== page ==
Lockdowns extended as BA suspends flights to and from mainland China

BA says all direct flights involving mainland China have been suspended 'with immediate effect' because of the coronavirus.

All direct flights to and from mainland China have been suspended because of the coronavirus outbreak, British Airways (BA) has confirmed

To date there have been more than 100 deaths attributed to the virus across China and cases of infection reported in at least 16 other countries.

Hong Kong has announced plans to cut down on cross-border travel between the city and mainland China as the virus spreads and the UK Foreign Office has advised against all but essential travel to China.

"The FCO continues to advise against all travel to Hubei Province, and now advise against all but essential travel to the rest of mainland China (not including Hong Kong and Macao)," said a statement by the UK Foreign Office.

Now, the UK is evacuating Britons from the city and Hubei province, with news reports saying that about 300 British people are believed to be in the area.

Other EU countries, the US and Japan are also bringing citizens home, while Australia will quarantine 600 returning citizens for two weeks on Christmas Island.

BA, which flies daily to Shanghai and Beijing from London, said flights to and from mainland China have been suspended with immediate effect.

"We apologise to customers for the inconvenience, but the safety of our customers and crew is always our priority," the airline said in a statement.

“We have suspended all flights to and from mainland China with immediate effect following advice from the Foreign Office against all but essential travel.

“Customers due to travel to or from China in the coming days can find more information on ba.com.” 

United Airlines, Air Canada and Cathay Pacific Airways, have also cancelled some flights to China.

In an update to a previous a special report on the outbreak, Suzanne Sangiovese, operations manager at Riskline said: “At present, travel to China should probably be postponed until the situation stabilises. If it is essential to travel to China, let your home consulate know, and get insurance that covers extraction and repatriation."

Sangiovese, who has been heading up advice from the risk intelligence company, added: “Strictly follow all health measures with no exception as instructed by a medical practitioner and use a face mask of the highest standard.

"Track every location you visit during your trip to China and make a log of your trip there. There’s an indication that such lockdown measures may be extended, so travellers should be prepared to either accept the risk OR to have a very fast extraction plan put in place to be out in a few hours.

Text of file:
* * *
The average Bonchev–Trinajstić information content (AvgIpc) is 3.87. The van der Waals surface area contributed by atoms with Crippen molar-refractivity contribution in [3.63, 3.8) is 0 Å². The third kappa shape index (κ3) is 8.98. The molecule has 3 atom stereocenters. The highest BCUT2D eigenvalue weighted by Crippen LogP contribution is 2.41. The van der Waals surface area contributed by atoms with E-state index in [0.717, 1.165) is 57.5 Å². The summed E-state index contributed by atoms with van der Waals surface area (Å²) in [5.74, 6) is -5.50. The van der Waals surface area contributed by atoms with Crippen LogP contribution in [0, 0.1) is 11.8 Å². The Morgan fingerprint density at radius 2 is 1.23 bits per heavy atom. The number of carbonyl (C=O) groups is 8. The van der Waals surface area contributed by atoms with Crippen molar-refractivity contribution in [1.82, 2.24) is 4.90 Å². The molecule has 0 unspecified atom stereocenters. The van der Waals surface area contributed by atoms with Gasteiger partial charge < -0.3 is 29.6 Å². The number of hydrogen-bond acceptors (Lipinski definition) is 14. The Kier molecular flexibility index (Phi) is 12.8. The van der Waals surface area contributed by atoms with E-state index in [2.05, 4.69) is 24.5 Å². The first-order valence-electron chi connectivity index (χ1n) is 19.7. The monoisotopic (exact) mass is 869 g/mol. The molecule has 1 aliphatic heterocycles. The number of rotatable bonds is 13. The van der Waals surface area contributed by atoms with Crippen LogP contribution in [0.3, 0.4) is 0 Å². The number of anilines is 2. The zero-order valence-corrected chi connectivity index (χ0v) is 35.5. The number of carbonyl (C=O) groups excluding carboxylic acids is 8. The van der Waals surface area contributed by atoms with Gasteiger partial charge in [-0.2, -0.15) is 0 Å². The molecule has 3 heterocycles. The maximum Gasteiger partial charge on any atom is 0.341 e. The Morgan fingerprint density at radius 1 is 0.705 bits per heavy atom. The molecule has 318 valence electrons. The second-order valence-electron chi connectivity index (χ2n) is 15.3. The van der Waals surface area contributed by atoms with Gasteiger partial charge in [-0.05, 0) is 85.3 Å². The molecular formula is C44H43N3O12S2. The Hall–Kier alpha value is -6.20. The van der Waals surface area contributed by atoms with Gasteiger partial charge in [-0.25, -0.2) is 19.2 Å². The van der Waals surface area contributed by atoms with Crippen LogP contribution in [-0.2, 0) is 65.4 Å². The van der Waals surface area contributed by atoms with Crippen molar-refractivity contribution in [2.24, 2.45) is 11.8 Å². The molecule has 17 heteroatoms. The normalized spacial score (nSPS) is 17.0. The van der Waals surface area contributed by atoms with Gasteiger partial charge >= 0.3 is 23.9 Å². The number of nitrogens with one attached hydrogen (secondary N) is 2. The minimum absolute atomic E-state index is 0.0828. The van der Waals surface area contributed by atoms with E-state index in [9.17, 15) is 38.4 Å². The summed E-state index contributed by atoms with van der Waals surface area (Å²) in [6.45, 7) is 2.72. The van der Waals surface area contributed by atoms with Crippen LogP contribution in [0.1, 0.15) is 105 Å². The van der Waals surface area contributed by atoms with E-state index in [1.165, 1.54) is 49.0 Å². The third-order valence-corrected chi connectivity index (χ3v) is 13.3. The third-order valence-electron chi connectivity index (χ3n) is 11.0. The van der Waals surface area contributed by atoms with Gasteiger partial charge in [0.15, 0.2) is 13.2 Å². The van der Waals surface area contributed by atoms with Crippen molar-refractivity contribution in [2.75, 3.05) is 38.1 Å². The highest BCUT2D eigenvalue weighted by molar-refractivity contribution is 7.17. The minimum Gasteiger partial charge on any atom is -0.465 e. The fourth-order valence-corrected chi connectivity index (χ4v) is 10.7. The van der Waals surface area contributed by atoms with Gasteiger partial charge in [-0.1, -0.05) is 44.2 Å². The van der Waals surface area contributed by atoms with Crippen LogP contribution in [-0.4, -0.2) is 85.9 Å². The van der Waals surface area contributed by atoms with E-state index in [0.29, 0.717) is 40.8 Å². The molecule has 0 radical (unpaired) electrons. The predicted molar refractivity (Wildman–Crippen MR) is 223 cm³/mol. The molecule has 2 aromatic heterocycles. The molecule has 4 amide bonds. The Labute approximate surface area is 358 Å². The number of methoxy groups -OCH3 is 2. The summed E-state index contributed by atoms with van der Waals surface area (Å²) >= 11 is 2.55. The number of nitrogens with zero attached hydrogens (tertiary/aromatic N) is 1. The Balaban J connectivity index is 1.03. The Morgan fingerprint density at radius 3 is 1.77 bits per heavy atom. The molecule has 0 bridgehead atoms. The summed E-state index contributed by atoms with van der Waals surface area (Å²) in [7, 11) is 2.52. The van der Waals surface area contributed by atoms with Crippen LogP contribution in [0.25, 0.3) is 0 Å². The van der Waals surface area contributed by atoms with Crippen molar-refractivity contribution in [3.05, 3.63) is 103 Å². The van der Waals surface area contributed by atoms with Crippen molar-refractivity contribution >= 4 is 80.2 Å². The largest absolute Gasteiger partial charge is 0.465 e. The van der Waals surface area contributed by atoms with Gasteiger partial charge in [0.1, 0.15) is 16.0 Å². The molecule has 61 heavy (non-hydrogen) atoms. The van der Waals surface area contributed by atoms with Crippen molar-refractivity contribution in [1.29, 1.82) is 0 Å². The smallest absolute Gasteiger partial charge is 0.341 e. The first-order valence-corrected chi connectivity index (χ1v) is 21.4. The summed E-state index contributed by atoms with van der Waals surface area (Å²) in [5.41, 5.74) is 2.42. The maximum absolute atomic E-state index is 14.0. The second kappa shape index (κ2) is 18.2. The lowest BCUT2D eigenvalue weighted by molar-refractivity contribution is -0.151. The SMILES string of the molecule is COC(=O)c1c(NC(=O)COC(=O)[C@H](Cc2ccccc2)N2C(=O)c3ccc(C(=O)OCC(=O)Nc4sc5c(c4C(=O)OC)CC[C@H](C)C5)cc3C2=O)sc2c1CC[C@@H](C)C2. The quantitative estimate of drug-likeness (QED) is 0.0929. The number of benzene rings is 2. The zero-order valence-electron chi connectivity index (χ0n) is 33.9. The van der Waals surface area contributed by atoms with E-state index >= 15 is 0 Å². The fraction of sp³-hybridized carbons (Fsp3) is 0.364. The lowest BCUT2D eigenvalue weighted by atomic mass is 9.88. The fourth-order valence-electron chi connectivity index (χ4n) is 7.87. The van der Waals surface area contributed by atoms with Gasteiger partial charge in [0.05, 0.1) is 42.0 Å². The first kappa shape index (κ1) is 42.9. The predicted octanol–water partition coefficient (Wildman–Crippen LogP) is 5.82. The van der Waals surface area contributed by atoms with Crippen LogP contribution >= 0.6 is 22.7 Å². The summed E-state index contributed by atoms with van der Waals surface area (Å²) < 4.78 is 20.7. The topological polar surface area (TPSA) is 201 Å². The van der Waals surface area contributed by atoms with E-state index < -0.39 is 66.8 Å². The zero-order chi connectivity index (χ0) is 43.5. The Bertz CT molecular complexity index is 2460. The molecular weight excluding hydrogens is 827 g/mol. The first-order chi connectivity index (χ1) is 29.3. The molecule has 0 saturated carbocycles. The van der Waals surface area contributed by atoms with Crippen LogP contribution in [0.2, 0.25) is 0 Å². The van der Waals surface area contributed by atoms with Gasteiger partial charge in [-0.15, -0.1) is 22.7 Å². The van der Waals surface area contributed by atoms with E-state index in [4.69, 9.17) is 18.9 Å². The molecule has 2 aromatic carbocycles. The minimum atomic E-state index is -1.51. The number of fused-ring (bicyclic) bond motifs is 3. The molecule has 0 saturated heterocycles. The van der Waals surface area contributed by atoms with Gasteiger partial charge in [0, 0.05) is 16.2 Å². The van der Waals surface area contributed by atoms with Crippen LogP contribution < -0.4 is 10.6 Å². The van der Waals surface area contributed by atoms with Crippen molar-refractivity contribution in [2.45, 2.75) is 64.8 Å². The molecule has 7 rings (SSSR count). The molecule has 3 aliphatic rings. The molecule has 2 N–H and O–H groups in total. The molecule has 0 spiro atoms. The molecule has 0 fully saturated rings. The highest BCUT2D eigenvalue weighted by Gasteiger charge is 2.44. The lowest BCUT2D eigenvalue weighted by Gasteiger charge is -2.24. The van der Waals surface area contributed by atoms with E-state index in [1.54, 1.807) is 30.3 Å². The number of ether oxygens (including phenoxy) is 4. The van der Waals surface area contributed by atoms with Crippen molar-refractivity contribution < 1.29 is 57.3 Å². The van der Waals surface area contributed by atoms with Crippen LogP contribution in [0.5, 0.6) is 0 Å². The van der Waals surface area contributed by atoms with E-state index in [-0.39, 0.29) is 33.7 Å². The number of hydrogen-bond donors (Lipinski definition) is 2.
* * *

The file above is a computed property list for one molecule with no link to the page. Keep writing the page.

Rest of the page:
The European Tourism Association (ETOA) said that the widespread concern is "understandable" as the coronavirus is "closely related" to the Severe Acute Respiratory Syndrome (SARS). 

In 2002, SARS was contracted by approximately 8,000 people, of whom 10% died. The collateral damage from the fear of this was estimated as being between $30bn-100bn of disrupted trade and travel.

“While there is much that is unknown about this new virus, we do know that the factors that led to the rapid spread of SARS are not being repeated," said Tom Jenkins CEO of ETOA. "The Chinese authorities have been prompt in highlighting the problem, and are supplying daily updates on the situation. President Xi Jinping called upon all officials to tackle the issue as a national crisis.

"The Chinese may be far more mobile than they were in 2002, but the country is far better prepared and determined that the virus will be contained. Draconian measures are being put in place to halt any spread, including the banning of all outbound public transport from Wuhan.”

“SARS was spread by people not knowing about the infection and, consequently, unaware that they were travelling from an infected area. This is not the case in 2020."

“In Europe, precautions are in place. Airports are installing monitoring. Major public information campaigns are being initiated. All health officials are on alert. The virus is of major international concern, it remains a very remote threat – effectively no threat - for any traveller in Europe."

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